Do resume grammar mistakes and typos still matter, and should they? A recent article on Fast Company asked something like this, and I thought it was an important enough topic to weigh in over here.
The answer to the first part of the question is: Yes. They matter. Research suggests that somewhere between 61%-76% of hiring managers will reject an applicant based on one or two typos in their application. Job candidates have to be careful, or they risk being immediately passed over for a position. We kind of know this already, don’t we?
But is this fair or reasonable? Or is it a little silly?
Personally, in the day to day, I’m tired of grammar, spelling, and punctuation pedants (I’m lumping grammar, spelling, and punctuation in with typos because when we say “typo” we also mean these). At least several times a week I’ll encounter memes or comments on social media ranting about apostrophe misuse, laughing at someone’s confusion between “there,” “their,” and “they’re;” or trumpeting how so very important grammar is to them in some way or other.
By contrast, I don’t care about your misplaced apostrophe, if you spell “definitely” “definately,” or if you use “their” when you mean “there.” If I can understand what you are trying to say, you’ve communicated well enough for me. Focusing on the apostrophe gets in the way of that communication, and I would rather just have the conversation. And shaming people for their misuse of grammar is impolite and condescending.
But that’s just my personal take. When it comes to the job market, how important should these things be?
I think the aforementioned 61%-76% of hiring managers might want to rethink things.
It depends on the situation, of course. If one is hiring a writer, editor, or similar, typos are a huge red flag. But for other roles, maybe you needn’t give it that much weight. Does it really matter if your data scientist knows the difference between “its” and “it’s”?
As the FastCo. author notes, a common perception is that typos suggest the applicant doesn’t care or is doing things half-heartedly. But is that accurate?
Job candidates are constantly being told – including by us at CareerBeacon – to tailor not just their cover letters, but also their resumes for every job posting. That’s a lot of editing and could mean making numerous changes to one’s application materials several times every day. There are bound to be typos. I’ve been a professional writer for many years, and I make typos all the time. And it’s almost impossible to catch them all when you’ve gone over the same document dozens of times. One might even argue that having taken the time to tailor one’s resume, even with a typo or two, demonstrates a greater attention to detail than submitting a squeaky clean boilerplate. Y’know. Maybe.
What’s that you say? There are professionals out there who will look at your resume for you, so there’s no excuse for errors?
Sure. But, even someone who can afford to hire professional resume help probably isn’t going to have someone look at their application materials multiple times a day. And if someone can’t afford professional help, this seems an odd reason to penalize them.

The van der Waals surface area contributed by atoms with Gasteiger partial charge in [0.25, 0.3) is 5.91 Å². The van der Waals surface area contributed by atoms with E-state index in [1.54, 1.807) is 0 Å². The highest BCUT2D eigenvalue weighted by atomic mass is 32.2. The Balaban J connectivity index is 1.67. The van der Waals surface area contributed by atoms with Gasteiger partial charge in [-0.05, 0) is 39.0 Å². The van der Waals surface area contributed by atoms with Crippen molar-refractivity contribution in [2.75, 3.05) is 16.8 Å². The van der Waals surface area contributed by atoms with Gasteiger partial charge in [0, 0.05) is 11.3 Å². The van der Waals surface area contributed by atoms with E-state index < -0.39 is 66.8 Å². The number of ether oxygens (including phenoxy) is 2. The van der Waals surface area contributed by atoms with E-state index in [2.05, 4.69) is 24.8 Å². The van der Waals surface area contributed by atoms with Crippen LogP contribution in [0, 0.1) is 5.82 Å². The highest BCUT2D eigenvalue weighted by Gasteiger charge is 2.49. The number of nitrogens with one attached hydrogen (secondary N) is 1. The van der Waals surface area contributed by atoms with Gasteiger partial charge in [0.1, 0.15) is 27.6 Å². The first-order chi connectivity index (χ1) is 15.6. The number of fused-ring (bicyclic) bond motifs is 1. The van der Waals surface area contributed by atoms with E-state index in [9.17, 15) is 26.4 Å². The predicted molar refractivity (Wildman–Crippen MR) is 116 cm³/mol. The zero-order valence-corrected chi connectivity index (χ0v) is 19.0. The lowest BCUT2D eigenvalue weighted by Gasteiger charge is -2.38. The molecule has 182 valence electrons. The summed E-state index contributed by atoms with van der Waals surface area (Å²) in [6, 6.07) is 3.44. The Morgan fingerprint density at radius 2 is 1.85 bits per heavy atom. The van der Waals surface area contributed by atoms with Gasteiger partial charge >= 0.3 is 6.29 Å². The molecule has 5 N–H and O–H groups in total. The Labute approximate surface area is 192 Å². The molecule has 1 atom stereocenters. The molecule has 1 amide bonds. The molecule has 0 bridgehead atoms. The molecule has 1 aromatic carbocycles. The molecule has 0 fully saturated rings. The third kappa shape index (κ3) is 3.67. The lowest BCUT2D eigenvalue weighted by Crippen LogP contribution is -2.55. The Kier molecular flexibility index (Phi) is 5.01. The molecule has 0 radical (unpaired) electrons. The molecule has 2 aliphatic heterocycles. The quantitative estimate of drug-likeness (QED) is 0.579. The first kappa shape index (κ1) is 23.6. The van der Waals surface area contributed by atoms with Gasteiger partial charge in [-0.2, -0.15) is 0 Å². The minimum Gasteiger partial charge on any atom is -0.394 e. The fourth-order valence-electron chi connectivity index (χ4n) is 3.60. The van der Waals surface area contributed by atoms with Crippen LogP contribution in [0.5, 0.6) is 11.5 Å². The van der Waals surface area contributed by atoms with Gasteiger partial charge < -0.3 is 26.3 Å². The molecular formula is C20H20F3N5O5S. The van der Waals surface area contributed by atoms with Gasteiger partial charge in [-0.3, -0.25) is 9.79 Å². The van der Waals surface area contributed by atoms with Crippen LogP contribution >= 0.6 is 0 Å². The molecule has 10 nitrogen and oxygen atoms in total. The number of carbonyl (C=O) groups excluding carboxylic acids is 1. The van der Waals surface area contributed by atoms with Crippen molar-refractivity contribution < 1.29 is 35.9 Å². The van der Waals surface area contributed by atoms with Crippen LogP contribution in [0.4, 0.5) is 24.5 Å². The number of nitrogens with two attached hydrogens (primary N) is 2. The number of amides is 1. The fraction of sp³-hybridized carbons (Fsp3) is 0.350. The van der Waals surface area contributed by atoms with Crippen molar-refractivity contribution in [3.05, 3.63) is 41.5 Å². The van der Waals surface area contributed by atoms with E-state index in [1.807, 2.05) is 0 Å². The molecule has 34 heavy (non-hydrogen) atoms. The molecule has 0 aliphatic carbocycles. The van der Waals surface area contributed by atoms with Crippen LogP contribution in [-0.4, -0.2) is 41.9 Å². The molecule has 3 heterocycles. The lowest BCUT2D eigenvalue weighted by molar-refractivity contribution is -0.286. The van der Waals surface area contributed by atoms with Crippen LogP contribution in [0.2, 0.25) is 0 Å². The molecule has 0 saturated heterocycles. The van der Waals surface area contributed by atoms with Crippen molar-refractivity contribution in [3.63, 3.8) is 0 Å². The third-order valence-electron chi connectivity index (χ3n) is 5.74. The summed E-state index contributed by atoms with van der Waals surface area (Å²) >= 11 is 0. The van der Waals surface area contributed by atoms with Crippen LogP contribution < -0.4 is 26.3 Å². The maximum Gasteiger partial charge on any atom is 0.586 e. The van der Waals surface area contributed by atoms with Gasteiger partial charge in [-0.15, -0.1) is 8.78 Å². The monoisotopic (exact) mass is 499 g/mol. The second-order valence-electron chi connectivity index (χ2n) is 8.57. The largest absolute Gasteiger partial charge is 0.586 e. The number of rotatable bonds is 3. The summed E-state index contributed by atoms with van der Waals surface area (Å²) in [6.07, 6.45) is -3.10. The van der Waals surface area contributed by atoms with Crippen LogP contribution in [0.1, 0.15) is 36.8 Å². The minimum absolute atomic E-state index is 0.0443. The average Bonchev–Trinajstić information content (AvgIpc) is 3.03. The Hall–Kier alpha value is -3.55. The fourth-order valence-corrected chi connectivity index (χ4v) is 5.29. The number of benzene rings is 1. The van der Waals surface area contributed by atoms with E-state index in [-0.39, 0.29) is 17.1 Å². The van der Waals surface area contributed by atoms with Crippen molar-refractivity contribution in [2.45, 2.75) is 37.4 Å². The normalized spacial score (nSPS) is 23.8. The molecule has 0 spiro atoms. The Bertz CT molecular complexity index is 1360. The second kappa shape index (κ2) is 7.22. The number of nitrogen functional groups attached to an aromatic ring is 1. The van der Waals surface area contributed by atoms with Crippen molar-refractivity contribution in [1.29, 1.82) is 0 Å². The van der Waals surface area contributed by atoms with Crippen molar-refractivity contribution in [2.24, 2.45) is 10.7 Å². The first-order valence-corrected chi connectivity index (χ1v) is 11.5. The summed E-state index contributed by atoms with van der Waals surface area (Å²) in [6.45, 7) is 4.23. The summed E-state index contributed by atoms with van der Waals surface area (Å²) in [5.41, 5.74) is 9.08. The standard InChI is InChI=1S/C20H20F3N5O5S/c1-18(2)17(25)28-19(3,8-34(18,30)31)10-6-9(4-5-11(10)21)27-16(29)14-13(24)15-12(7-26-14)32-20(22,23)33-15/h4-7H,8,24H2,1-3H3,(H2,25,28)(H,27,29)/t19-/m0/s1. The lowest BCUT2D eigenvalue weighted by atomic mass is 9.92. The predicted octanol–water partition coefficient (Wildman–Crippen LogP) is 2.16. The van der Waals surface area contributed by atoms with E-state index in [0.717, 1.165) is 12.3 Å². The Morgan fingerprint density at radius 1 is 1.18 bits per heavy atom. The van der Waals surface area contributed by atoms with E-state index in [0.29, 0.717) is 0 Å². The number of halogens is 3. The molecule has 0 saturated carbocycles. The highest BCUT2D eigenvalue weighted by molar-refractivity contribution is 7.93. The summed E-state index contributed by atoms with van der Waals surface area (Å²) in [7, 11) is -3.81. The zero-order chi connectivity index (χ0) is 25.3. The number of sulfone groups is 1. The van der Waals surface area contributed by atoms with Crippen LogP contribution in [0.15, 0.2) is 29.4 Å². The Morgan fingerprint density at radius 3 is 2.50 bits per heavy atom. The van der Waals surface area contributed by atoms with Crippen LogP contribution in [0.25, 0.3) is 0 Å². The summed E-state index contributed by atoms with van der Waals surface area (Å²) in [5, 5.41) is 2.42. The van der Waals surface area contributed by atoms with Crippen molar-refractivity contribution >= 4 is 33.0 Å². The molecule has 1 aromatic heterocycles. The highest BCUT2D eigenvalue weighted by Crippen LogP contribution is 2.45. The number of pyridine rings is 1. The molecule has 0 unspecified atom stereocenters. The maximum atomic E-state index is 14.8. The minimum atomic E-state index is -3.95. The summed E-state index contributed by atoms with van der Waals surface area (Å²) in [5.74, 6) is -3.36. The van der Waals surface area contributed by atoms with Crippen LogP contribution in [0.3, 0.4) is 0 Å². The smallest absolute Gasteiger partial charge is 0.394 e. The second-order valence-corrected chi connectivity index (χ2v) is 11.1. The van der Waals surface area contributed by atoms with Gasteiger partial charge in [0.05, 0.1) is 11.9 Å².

And if you were about to argue something similar in regards to Spellcheck, note that these programs often only flag typos when words aren’t actual words. So, something that is a word, such as “thee” when one means “there” — which happened to me a few minutes ago — isn’t going to get flagged (Oh, and autocorrect just changed “flagged” to “fluffed,” by the way. So, don’t tell me you can trust these programs.)
The FastCo. article also points out that eliminating applications for typos or orthographical errors can have the unintended effect of discriminating against dyslexic people. I will add that it has the same effect for newcomers to Canada facing language and “Canadian experience” barriers. (I regularly volunteer with refugee causes and can assure you it’s not simply a matter of “putting in the time and effort.”)
The job search is hard, and demoralizing, and exhausting. You don’t have to make it more so.
Meanwhile, Canadian hiring managers are always going on about the “skills gap” and “lack of qualified candidates.” It would seem to me that if someone can’t get past a typo, maybe they’re not looking hard enough for those candidates.
What it comes down to is this: the notion that a spelling error implies such an overarching character flaw that it cancels out that person’s education, skillset, and professional accomplishments is absurd. Hiring managers might want to give that resume with an error another look. Is it just one typo? Does the candidate have the skills and qualifications you need? Do they seem to embody the character traits you’re looking for? Are the application materials otherwise well put together? Don’t immediately throw the baby out with the bathwater – or in this case the candidate with the resume.
Tossing out the applications with typos may be an easy way to narrow the search. But the easy way isn’t always the best way.
What hiring managers say:
I took an informal Facebook poll of friends who hire people, asking “What say you of typos in a resume or cover letter? Immediate rejection, slight red flag, or no big deal? Assuming position to be filled is NOT for a writer or editor.” Here’s what they said.
“Slight red flag.”
“Considered within a larger context. Might be enough to knock a borderline application off the pile, not enough to derail an otherwise strong applicant.”
“Ugh. Immediate turnoff, but it’s the norm these days and so I have to overlook the errors or I’d have no applicants.”
“I know you said not a copywriter, but I once had someone apply for a copywriter position and spell it copy righter.”
“If the role requires a lot of attention to detail, I would be concerned.”
“Depends on how big the error is or how common the typo is. I wouldn’t say it’s grounds for immediate rejection. We’re hiring a person, not a robot that just spits out work.”